Is gluten really the monster that celiac disease makes it out to be?
Or if you’re normal can you eat gluten without worrying?
Do you even KNOW what gluten is?
It gets a lot of attention, but many people don’t know that gluten is a protein that’s naturally in wheat, barley and rye.
Celiac disease means that the body recognizes this protein as an enemy that must be attacked.
Ingestion of gluten thus triggers an immune response in someone with celiac disease.
Over time, this immune response becomes damaging to the body.
Celiac disease has gained a lot of attention over the past several years, snagging along people without this autoimmune condition (“normal” people), making them wonder if THEY too should stop eating foods containing gluten.
Normally healthy people have claimed that cutting out gluten has resulted in fat loss.
However, bear in mind that many gluten-containing foods are high in calories and also would be considered junk foods, such as croissants, pastries, donuts, microwavable treats and sugary cereals.
There are those who have a gluten sensitivity but not celiac disease, and they indeed should avoid gluten.
But what about normal people – those without celiac or a non-celiac sensitivity to the protein?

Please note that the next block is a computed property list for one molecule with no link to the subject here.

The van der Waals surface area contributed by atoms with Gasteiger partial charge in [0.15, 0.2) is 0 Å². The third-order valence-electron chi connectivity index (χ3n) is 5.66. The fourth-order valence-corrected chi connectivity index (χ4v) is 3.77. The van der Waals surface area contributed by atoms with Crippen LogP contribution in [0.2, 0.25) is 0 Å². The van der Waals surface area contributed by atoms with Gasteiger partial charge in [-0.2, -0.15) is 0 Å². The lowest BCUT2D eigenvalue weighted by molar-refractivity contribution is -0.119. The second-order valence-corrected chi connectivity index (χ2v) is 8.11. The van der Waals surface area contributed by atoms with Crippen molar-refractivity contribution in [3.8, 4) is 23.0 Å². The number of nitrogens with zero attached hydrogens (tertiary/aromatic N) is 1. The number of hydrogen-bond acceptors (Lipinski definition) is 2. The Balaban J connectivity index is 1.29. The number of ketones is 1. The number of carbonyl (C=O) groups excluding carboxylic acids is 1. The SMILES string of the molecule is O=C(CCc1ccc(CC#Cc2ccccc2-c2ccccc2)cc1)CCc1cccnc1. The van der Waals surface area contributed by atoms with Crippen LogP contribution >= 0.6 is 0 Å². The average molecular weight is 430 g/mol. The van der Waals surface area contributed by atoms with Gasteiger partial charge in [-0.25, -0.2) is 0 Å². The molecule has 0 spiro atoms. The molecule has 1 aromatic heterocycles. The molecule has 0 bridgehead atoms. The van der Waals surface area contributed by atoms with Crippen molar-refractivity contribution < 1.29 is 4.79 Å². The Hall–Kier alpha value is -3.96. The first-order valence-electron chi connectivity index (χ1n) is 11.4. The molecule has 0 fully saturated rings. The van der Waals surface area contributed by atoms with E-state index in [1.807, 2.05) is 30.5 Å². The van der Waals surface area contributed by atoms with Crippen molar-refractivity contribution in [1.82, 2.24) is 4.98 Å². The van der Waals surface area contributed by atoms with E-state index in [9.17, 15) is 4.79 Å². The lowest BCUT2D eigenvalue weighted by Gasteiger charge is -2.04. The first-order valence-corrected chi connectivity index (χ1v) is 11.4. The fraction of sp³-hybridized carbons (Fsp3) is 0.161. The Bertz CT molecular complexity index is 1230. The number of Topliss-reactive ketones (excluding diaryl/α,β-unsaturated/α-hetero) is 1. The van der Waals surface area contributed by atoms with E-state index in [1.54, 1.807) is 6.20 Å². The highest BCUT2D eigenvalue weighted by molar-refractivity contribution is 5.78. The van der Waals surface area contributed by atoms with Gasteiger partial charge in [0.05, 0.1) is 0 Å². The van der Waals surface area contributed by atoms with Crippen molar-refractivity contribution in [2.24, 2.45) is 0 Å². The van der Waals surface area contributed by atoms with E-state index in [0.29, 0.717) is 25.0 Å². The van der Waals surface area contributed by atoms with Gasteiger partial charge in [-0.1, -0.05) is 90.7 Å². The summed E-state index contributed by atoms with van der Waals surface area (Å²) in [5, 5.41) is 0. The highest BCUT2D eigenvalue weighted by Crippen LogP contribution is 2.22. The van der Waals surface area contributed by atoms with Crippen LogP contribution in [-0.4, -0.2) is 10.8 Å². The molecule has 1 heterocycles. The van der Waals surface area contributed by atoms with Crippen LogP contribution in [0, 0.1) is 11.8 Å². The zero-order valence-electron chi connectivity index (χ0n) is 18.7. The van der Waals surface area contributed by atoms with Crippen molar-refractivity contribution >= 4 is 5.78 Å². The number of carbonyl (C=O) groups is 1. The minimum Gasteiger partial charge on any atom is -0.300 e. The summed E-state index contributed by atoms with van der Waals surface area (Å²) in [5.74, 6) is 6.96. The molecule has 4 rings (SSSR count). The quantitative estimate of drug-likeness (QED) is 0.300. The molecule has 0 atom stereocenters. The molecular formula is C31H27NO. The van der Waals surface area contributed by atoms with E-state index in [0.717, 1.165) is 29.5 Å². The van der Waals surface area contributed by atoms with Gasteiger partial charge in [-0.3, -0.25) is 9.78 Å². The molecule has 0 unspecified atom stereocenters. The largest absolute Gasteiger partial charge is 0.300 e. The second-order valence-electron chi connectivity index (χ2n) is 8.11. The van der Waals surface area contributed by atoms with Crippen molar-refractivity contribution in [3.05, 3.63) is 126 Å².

Study on Healthy People and Gluten Has Surprising Results
The British Medical Journal published a report in 2017 on the effect of long-term gluten intake on healthy individuals.
The researchers recognized that celiac disease is linked to a higher risk of heart disease, and that this risk becomes lower when the patient avoids gluten.
- The researchers accessed data on about 45,300 men from the Health Professional Follow-up Study and 65,000 women from the Nurses’ Health Study.
- Gluten intake was monitored over 26 years (1986 to 2010).
- At the start of the study, subjects had no history of heart disease.
- No significant link between all these years of gluten intake, and a higher risk of heart disease, were found, even when researchers adjusted for other heart disease risk factors. The subjects did not have celiac disease.
- Strangely, they discovered that higher gluten consumption correlated to a LOWER risk of heart disease.
Cause and Effect
This study does NOT establish cause and effect; only a correlation. However, when a person entirely cuts out gluten, this can mean a lower intake of heart-healthy whole grains.
It’s for this reason that the researches do not advise gluten avoidance in normal people, as it may backfire by raising the risk of heart disease – through a lowered consumption of heart-healthy whole grains.
If you’re wondering about the heart benefits of some gluten-free foods, such as those made with spelt flour, the researchers acknowledge that the study did not find whether or not participants ate gluten-free substitutes (e.g., spelt bread or rice flour muffins).
If you’re “normal” and do not have any symptomatic sensitivities to gluten, you can feel comfortable eating gluten in your favorite foods.
Of course, everybody should always try to increase their intake of fresh produce, whole grains, nuts, seeds and wild caught fish.